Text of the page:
For the past seven years I’ve been working as a freelance training provider and consultant. Most of the work I get comes either from word-of-mouth recommendations, or because someone has seen me speak or read something I’ve written. The majority of the work I do is in English schools – both primary and secondary (although I also seem to get a fair bit of work in Sweden and the Netherlands) and it tends to take two distinct forms; I either spend a day speaking to teachers about some aspect of education, or I spend a longer period working with teachers to improve some aspect of their practice.
The first sort of work I get – speaking engagements – tend to be either whole school training days where I speak to a school’s staff on a range of topics including implementing findings from cognitive psychology in teaching, behaviour management, understanding education research and evidence, memory, whole-school literacy (sometimes just reading or writing), feedback, assessment & marking, and, increasingly, curriculum design and implementation. Whenever I do one of these days I always offer a session for SLT to discuss how they might go about implementing the ideas I’ve spent the day talking about. I also get asked to speak at conferences – often for groups of headteachers – and this usually tends to be focussed on one of the books I’ve written.
The other sort of work I get is where a school asks me to spend an extended period working with them on a particular issue, or to work with a cohort of teachers to help them improve. Over the years I’ve worked with schools on a variety of different topics including assessment, curriculum, literacy, feedback, and working with newly and recently qualified teachers. Some of my favourite projects include collaborating with schools and MATS on:
- helping to change the reading culture amongst students (I’ve written about this here.)
- overhauling the systems used for internal assessments (based on this 4 part series of blogs.)
- rethinking accountability systems to help create a culture where it is easier for teachers to thrive. (I’ve written about this here.)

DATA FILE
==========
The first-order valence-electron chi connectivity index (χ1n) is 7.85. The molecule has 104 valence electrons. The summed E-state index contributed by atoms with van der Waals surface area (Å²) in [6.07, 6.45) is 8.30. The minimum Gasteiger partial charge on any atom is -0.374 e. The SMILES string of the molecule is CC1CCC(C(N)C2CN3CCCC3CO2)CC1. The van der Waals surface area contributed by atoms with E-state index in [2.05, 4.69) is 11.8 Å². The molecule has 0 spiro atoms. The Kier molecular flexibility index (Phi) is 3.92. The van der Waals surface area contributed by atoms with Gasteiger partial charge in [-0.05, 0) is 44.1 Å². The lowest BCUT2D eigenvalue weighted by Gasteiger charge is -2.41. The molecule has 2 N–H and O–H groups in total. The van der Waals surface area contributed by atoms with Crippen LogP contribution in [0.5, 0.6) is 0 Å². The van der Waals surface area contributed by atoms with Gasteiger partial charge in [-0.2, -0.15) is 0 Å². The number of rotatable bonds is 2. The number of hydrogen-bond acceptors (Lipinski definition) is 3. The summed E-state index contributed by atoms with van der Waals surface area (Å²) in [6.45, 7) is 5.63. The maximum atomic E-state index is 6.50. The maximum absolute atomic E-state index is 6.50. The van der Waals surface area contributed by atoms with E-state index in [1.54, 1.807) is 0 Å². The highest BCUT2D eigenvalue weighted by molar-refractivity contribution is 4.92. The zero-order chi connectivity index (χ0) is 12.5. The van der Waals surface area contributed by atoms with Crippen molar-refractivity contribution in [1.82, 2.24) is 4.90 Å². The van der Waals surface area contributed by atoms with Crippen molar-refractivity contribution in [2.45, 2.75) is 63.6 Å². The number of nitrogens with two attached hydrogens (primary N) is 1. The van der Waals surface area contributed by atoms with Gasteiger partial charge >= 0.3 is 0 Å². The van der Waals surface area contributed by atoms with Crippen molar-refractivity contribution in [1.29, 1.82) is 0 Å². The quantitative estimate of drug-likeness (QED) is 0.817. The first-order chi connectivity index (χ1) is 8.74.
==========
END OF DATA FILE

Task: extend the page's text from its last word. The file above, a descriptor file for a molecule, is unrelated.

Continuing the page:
- spending a year embedded in an English department where I helped design a new KS3 English curriculum, and work with teachers on their teaching practice. During the year I also helped organise a researchED event at the school.
- writing text books for units of work on the Odyssey, Beowulf, Julius Caesar and The Canterbury Tales.
- I also spent 2 years designing and teaching as English Studies course for the sadly short-lived BPP PGCE. (I wrote about the course here.)
One of my favourite approaches to working with teachers on improving aspects of practice is to have them observe me teaching their class for part or all of a lesson before I observe them. This isn’t always possible but I’ve managed it successfully in a range of different contents, phases and subject areas. I particularly enjoy modelling in primary schools and have taught lessons on slow writing, structured discussion, vocabulary instruction, as well as small group work on fluency assessments. In secondary schools I’ve mostly taught model English lessons but have also been asked to turn my hand to most of the other subjects. This is something I was initially sceptical about, but I’ve found that if I work with a teacher to plan the lesson and they’re present to deal with the inevitable limitations of my subject knowledge, things usually work well. (I written about this process here.)
If you would like me to speak at a training event or to work with your school over a longer period on any of these topics – or indeed anything else – do please get in touch. (See the links to email and phone at the top of the page.)